Why you need to lift the shades

When last William flew, he was woken up and told to pull up his window shade, which annoyed him no end. He’s asked us why he was made to do so and if he has the right to say no.

Q. William
I was coming home from Singapore and sleeping quite soundly when I was woken and asked to pull up my window shade. Firstly, why do I have to do that and, secondly, can I just say no?

A. It’s a shame you were requested to pull up your shades while you were sleeping, but there is a very good reason why you were asked to.

Put simply: it’s a safety issue.

When your plane is coming into land, flight crew ask everyone to pull up the shades – unless you’re on a Dreamliner, which does this automatically. This is because, in case of emergency, should a flight need to be evacuated it has to be done in 90 seconds or less. Lifting the shades gives the flight crew the time to recognise the exterior conditions, making it easier to judge which doors to use as well as what’s going on outside either side of the plane.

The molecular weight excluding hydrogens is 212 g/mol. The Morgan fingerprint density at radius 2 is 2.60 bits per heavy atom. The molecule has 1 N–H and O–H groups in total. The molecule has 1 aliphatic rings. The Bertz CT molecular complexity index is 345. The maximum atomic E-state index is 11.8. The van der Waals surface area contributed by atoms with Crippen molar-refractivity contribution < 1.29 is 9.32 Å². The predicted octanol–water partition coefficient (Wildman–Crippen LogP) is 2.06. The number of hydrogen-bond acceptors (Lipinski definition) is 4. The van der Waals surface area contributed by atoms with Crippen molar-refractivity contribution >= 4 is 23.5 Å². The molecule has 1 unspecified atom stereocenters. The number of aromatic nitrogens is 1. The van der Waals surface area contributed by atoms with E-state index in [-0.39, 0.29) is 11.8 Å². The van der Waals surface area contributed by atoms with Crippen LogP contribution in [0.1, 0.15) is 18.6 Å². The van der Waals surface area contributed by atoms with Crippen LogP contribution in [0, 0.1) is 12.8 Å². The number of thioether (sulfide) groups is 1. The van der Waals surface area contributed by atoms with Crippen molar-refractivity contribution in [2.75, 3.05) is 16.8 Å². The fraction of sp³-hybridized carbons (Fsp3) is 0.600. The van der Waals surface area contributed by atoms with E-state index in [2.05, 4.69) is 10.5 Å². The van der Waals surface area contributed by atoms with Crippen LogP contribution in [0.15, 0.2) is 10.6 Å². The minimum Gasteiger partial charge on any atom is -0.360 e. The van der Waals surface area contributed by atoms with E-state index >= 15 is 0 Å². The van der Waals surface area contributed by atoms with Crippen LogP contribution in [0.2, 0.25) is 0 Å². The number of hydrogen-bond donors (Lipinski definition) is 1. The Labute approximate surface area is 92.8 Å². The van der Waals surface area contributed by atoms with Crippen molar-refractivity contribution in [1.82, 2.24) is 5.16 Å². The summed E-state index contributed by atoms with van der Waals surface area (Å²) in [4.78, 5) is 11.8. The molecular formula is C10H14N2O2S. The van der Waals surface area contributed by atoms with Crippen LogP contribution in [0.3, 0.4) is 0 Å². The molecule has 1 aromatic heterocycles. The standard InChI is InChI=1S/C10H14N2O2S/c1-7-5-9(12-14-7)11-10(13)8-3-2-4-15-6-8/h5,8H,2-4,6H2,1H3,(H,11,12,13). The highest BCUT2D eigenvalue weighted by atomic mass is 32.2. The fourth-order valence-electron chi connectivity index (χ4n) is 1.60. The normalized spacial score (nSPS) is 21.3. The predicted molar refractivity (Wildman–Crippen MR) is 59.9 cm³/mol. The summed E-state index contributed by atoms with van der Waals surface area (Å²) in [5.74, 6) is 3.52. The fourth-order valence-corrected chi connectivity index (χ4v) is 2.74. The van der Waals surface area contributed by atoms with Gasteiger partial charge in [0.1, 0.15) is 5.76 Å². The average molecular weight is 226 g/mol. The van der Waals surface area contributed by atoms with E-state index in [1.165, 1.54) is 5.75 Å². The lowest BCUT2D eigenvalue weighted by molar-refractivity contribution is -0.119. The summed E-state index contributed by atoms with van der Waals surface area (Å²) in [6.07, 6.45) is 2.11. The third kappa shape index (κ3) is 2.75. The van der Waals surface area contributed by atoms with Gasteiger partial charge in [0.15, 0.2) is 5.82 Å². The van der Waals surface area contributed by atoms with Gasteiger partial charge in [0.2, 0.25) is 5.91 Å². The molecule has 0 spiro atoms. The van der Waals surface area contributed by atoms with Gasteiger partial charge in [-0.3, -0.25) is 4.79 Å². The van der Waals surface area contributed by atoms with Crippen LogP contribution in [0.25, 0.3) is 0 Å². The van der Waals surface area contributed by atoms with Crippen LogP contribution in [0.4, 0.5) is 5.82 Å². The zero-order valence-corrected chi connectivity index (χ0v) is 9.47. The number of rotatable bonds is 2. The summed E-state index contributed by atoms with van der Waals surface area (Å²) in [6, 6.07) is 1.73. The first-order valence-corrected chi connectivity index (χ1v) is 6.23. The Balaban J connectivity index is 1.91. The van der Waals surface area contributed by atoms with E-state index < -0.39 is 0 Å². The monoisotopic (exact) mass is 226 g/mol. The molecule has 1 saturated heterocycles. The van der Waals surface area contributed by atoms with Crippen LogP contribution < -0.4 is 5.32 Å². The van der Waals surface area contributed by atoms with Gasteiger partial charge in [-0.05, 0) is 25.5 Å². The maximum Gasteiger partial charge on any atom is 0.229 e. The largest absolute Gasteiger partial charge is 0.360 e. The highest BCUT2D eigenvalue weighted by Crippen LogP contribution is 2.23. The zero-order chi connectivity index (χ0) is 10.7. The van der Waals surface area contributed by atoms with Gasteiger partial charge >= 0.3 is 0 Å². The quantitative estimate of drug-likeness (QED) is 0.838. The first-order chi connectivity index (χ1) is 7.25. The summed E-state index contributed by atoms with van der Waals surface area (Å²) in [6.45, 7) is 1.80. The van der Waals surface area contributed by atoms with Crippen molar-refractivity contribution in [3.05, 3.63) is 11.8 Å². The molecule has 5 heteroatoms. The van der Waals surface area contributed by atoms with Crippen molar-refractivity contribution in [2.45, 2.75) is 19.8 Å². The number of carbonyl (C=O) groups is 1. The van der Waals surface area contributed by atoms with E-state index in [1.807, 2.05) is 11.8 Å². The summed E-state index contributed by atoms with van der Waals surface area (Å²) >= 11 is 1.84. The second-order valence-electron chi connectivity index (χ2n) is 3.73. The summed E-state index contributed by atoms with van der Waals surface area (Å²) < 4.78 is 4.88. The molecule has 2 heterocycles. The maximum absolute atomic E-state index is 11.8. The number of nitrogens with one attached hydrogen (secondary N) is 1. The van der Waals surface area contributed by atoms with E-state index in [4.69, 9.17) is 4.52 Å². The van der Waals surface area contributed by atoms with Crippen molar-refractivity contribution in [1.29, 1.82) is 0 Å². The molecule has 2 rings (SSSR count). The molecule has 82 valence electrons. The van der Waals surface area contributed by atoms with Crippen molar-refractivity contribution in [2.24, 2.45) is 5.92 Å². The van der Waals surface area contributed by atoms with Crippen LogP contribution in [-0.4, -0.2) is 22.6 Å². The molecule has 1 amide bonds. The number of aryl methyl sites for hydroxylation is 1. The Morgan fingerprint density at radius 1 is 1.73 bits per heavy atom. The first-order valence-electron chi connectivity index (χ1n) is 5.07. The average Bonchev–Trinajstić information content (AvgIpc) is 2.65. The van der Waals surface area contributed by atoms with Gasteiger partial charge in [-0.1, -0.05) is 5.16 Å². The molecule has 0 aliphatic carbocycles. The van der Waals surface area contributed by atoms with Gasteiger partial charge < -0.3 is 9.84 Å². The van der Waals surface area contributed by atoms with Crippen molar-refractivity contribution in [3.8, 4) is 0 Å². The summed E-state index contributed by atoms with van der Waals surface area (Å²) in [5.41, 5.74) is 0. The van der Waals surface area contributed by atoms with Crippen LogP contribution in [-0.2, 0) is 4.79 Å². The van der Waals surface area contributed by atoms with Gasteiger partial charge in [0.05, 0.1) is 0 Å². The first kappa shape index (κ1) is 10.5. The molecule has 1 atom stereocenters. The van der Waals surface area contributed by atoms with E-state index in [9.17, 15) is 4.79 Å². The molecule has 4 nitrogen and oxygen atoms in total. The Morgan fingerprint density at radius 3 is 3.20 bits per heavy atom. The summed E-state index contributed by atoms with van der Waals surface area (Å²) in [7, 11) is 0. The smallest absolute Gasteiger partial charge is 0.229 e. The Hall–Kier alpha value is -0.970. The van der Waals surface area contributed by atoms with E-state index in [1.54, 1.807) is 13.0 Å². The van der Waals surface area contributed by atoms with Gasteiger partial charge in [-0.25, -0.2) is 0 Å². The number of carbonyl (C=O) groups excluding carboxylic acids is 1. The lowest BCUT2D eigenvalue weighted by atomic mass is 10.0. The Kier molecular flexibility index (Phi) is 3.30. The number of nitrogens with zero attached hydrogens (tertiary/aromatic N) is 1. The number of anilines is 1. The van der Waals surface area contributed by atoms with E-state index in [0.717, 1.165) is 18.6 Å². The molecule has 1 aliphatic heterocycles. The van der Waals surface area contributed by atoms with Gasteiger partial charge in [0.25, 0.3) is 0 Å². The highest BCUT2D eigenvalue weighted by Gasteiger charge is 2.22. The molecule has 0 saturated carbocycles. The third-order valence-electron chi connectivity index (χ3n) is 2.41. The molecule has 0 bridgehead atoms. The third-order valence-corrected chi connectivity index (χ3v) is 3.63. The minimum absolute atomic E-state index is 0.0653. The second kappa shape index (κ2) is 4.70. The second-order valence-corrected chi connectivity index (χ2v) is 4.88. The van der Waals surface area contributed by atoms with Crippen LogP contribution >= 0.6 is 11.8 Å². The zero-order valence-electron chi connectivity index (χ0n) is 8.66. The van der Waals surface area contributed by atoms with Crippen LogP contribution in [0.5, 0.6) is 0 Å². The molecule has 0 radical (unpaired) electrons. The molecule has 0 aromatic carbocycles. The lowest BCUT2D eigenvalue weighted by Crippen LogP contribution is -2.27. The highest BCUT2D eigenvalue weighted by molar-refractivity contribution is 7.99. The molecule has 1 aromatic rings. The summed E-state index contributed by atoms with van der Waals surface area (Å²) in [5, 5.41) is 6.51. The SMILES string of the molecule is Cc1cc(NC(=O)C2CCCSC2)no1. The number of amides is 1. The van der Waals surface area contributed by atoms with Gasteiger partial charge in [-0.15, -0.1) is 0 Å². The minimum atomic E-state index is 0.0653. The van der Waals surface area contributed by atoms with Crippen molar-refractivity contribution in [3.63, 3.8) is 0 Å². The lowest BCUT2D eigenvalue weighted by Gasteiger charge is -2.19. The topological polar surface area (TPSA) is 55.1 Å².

And allowing natural light to flood in means our eyes will adjust to bright light outside, instead of being temporarily blinded by the brightness, thus adding to evacuation times.

Unfortunately (depending on your view), you do not have the right to knock back this request. Although, if you were sleeping, it would have been nice if the person sitting next to you could have done it instead of the attendant having to wake you up!

Have you ever been asked to do something on a plane that irked you?

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Written by Leon Della Bosca

Leon Della Bosca has worked in publishing and media in one form or another for around 25 years. He's a voracious reader, word spinner and art, writing, design, painting, drawing, travel and photography enthusiast. You'll often find him roaming through galleries or exploring the streets of his beloved Melbourne and surrounding suburbs, sketchpad or notebook in hand, smiling.


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